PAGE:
If Gang Signs And Prayer was an enigmatic walking tour through Stormzy’s spirituality, Heavy Is The Head is his blueprint for the mortal world.
Within minutes, the 26-year-old has referenced his ever-growing list of accolades: headlining Glastonbury, his handful of Brit Awards, a publishing imprint and numerous magazine covers.
Stormzy, real name Michael Omari, has come a long way since he uploaded a freestyle titled Shut Up to YouTube in 2015.
His long-awaited second album is a snapshot of an artist plagued by ravenous doubts but ready to accept the burden – and responsibilities – of fame.
“I am not the poster boy for mental health / I need peace of mind, I need to centre self,” he raps on One Second, a soaring trap-infused collaboration with Californian singer H.E.R.
It’s impossible to deny the towering worth of tracks like Superheroes, his tribute to the “young black kings” and “immaculate” black queens of British culture.
The song encapsulates the essence of the black is beautiful movement, which celebrates black bodies, creativity and expression in its purest form.
Stormzy is aware of the intense scrutiny with which this album will be received.
He nods to it in album opener Big Michael’s introduction, where a voice asks “I beg you, G, release music, fam” before the track’s bombastic horn section kicks in.
And on Bronze he tackles the topic head on.
“These gatekeepers are pricks / And you old guys make me sick / They just take the P, take the mick / So, in other words, suck my dick,” he intones.
Manchester rapper Aitch contributes a dash of colour to Pop Boy, his accent clashing lazily with Stormzy’s south London drawl.
Other artists are used less carefully. American neo-soul singer Yebba is one casualty.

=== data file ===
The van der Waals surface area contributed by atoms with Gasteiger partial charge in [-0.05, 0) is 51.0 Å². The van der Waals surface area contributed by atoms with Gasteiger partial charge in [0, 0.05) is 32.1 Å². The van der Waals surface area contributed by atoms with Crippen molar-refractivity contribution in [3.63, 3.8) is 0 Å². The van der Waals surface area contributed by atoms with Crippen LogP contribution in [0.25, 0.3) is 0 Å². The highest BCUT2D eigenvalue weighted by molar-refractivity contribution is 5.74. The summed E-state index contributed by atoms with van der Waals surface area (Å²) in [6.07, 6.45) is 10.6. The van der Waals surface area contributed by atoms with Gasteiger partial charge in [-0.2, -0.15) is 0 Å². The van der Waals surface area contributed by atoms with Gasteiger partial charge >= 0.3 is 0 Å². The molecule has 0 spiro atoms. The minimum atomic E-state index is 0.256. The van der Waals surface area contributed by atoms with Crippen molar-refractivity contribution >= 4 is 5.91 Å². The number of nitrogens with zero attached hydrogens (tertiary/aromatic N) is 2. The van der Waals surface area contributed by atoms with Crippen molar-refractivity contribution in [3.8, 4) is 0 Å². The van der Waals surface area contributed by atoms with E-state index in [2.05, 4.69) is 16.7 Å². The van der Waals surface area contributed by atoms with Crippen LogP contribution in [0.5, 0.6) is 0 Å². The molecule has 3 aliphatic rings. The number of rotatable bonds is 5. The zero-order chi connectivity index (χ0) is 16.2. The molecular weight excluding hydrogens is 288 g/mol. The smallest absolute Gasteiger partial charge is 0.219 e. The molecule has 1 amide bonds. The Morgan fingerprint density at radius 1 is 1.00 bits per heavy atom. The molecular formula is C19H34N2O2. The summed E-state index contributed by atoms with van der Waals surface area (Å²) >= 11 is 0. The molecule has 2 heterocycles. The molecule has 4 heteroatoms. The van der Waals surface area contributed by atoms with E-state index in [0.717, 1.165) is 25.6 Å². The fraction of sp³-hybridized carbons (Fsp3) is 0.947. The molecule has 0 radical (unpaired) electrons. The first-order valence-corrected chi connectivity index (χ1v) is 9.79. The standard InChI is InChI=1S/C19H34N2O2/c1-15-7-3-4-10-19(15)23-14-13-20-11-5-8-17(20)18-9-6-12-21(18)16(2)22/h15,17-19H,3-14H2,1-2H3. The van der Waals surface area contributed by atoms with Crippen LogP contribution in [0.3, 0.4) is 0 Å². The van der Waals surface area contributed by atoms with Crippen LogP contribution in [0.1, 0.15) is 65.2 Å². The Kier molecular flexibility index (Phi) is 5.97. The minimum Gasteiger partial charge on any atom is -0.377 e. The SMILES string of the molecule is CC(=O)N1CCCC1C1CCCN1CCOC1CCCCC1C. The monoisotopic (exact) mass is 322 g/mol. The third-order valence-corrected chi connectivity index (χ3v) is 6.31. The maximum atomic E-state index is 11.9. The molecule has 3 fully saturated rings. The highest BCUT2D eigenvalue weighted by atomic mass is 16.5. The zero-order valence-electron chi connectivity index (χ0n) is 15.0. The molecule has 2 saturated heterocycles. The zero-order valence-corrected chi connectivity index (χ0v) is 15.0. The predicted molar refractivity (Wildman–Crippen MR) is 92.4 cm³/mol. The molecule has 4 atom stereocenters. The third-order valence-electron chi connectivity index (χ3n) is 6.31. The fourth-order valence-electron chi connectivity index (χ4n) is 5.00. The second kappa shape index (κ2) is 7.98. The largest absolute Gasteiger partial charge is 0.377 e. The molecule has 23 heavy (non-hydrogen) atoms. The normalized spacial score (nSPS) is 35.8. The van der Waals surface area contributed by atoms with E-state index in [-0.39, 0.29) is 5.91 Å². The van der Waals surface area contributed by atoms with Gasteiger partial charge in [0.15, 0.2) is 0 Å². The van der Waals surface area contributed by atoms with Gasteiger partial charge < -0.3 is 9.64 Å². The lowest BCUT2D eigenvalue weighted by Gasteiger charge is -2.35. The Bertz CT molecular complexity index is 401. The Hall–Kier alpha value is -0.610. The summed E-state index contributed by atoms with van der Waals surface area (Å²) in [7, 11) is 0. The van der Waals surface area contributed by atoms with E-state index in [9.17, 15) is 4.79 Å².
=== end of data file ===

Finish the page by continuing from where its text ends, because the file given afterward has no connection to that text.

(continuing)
Her vocals on the ill-judged interlude Don’t Forget To Breathe feel tacked on, and the track superfluous.
It’s just one of a number of songs that could have been cut outright.
HITH sounds like Stormzy stretching out in the studio and experimenting with new musical forms.
This doesn’t always come off.
Do Better and Rachael’s Little Brother pack in lyrical story-telling but feel directionless placed in the 16-song album’s sagging middle section.
The one-two gut punch that closes the album (Lessons and Vossi Bop) will certainly satisfy any feverish interest in Stormzy’s private life.
On Lessons, Stormzy addresses his very public split from radio presenter Maya Jama.
A late addition to the album, the rapper is begging for forgiveness. But for what?
The track could be a less-than-subtle nod to the accusations of infidelity levelled at him this year.
“To be honest if I were you / Then I’d be unforgiving too,” he croons.
Right after comes the album’s first single (and Stormzy’s first number one) Vossi Bop, where he describes Jama as a “goddess” – a throwback from their four-year relationship.
Placed as the album’s last song, Vossi Bop feels like a victory lap, a celebration of what a young man with the odds stacked against him has achieved through talent and hard work.
But it’s also a bittersweet reflection of how Stormzy’s life has changed irreversibly since 2015.